Home / Technology / Showdown Looms as U.S. Questions Chinese Deal for Aixtron

Showdown Looms as U.S. Questions Chinese Deal for Aixtron

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The headquarters of Aixtron in Herzogenrath, Germany, last month. Credit Wolfgang Rattay/Reuters..

HONG KONG — A Chinese company is setting up a rare and potentially tone-setting showdown with the American government over its deal to buy a high-tech firm that the United States says could impact national security.

The showdown involves Aixtron, a German semiconductor firm being acquired by a Chinese company, Fujian Grand Chip. In a statement on Friday, Aixtron said an American security panel that advises the White House on foreign deals had recommended the two sides drop their plan, citing unspecified national security concerns.

Normally, a recommendation like that would be enough to persuade the companies to scotch their plans. But in its statement, Aixtron said it and its Chinese suitor would do something unusual: They would appeal to President Barack Obama directly to approve the deal.

Chinese and German companies “plan to continue to actively engage in further discussions to explore means of mitigation that may be amenable” to the White House and the American security panel, according to the Aixtron statement.

Mr. Obama has 15 days to decide the fate of the deal, though most likely Mr. Obama will scupper it given presidents usually follow the recommendations of the panel. If the deal is struck down, it would send the message that the United States will continue to carefully scrutinize similar deals — and may act quickly to kill them for national security reasons.

The unusual move is sure to spotlight the growing tensions between the United States and China over the latter country’s ambitions to become a power in microchips. While China has made major advancements in technology and computers in recent years, its chip industry is in its infancy, and it still relies on foreign companies for the chips that power even sensitive systems.

The move will also shine a light on the shadowy security panel that recommended the deal be dropped. The panel — called the Committee on Foreign Investment in the United States, and commonly known as Cfius — has been increasingly at odds with an expansive new Chinese effort to spend billions acquiring foreign high-tech companies.

The panel is composed of representatives from major departments and intelligence agencies like Commerce and Justice and the Central Intelligence Agency. Cfius has the power to review any deal that could impact American national security, and either come up with ways to mitigate that impact or recommend the president block the deal. While the Aixtron deal does not involve an American company, Aixtron itself does considerable business in the United States, and lack of American approval would shut that business off.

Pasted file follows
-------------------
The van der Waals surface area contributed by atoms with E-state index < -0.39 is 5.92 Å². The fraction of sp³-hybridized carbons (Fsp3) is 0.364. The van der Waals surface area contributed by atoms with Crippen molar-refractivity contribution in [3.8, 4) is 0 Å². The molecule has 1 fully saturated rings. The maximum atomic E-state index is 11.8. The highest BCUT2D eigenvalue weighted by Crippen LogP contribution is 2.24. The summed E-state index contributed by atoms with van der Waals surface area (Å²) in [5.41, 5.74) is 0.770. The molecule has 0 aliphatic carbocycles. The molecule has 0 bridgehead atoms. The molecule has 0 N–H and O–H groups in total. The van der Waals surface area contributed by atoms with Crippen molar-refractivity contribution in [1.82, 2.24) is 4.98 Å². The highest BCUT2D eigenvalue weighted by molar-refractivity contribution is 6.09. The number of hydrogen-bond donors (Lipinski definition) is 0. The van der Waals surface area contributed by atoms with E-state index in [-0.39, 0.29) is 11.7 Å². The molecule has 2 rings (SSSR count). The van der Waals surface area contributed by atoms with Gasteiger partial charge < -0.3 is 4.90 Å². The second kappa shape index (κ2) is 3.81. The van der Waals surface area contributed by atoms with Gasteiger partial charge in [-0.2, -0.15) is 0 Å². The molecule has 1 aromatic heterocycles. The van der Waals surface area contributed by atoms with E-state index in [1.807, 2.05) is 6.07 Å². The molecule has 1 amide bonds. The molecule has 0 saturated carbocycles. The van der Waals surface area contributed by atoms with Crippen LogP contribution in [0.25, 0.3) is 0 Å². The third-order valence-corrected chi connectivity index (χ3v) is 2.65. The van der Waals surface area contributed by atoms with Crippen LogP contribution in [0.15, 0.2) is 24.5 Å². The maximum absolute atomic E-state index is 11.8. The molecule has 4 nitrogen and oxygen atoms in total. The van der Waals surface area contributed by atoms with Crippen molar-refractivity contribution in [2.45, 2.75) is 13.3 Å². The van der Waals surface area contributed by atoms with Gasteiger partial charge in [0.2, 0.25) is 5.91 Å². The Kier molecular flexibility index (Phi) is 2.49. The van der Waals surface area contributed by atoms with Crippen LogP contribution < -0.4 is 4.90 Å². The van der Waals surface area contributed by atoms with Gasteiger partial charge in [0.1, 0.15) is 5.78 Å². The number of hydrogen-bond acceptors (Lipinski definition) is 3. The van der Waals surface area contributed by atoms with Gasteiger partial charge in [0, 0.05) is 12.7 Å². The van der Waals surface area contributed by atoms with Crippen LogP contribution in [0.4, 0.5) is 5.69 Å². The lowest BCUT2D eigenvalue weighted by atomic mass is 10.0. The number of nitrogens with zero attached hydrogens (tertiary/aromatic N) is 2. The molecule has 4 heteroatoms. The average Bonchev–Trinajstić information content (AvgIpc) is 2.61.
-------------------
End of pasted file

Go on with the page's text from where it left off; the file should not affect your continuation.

Beijing has highlighted its intentions of catching up to the rest of the world in semiconductors. It has spent hugely to help fund efforts by private Chinese companies and state-run national champions to acquire foreign firms that make microchips, the brains of everything from supercomputers to smartphones to guided missiles.

But Cfius reviews or concerns about them have derailed a number of proposed Chinese acquisitions of chip makers around the world. Earlier this year a group of Chinese investors abandoned plans to spend $ 2.9 billion on a majority stake in a business owned by Philips of the Netherlands after Cfius noted the business specialized in a material key to making semiconductors.

In the case of Aixtron, the companies are asking Mr. Obama to decide directly — a move that has been made only twice before. In 1990 President George H.W. Bush canceled the sale of an aviation company to Chinese bidders. In 2012 President Obama forced a Chinese firm to divest from a wind project deemed too close to a Navy facility in Oregon.

The continuing Aixtron saga is a study in how difficult it can be to track which Chinese investments are private and which are state led.

In October, The New York Times highlighted how a Chinese customer that dropped a large order — in turn crashing Aixtron’s shares — had a relationship with the acquirer, Fujian Grand Chip, through government investment funds. The connection doesn’t indicate wrongdoing, but does illustrate the blurred lines between Chinese industrial policy and the constellation of privately owned but state-supported companies that have been tasked with acquiring new Chinese technological capabilities.

In a surprise move last month, German authorities withdrew approval for the takeover without specifying a reason.

Because Cfius decisions are considered confidential, the regulator did not say what concerns it had with the acquisition. One possibility is Aixtron’s leading position making technology that creates chips based on an advanced semiconductor material called gallium nitride.

The technology has been used in tech as mundane as Blu-ray Disc players, but its resistance to heat and radiation give it a number of military and space applications. Chips based on the technology are used in radar for antiballistic missiles and in an Air Force radar system, called Space Fence, that is used to track space debris. Cfius’s recommendation against the Philips deal earlier this year stemmed in part from that business’s involvement in gallium nitride.

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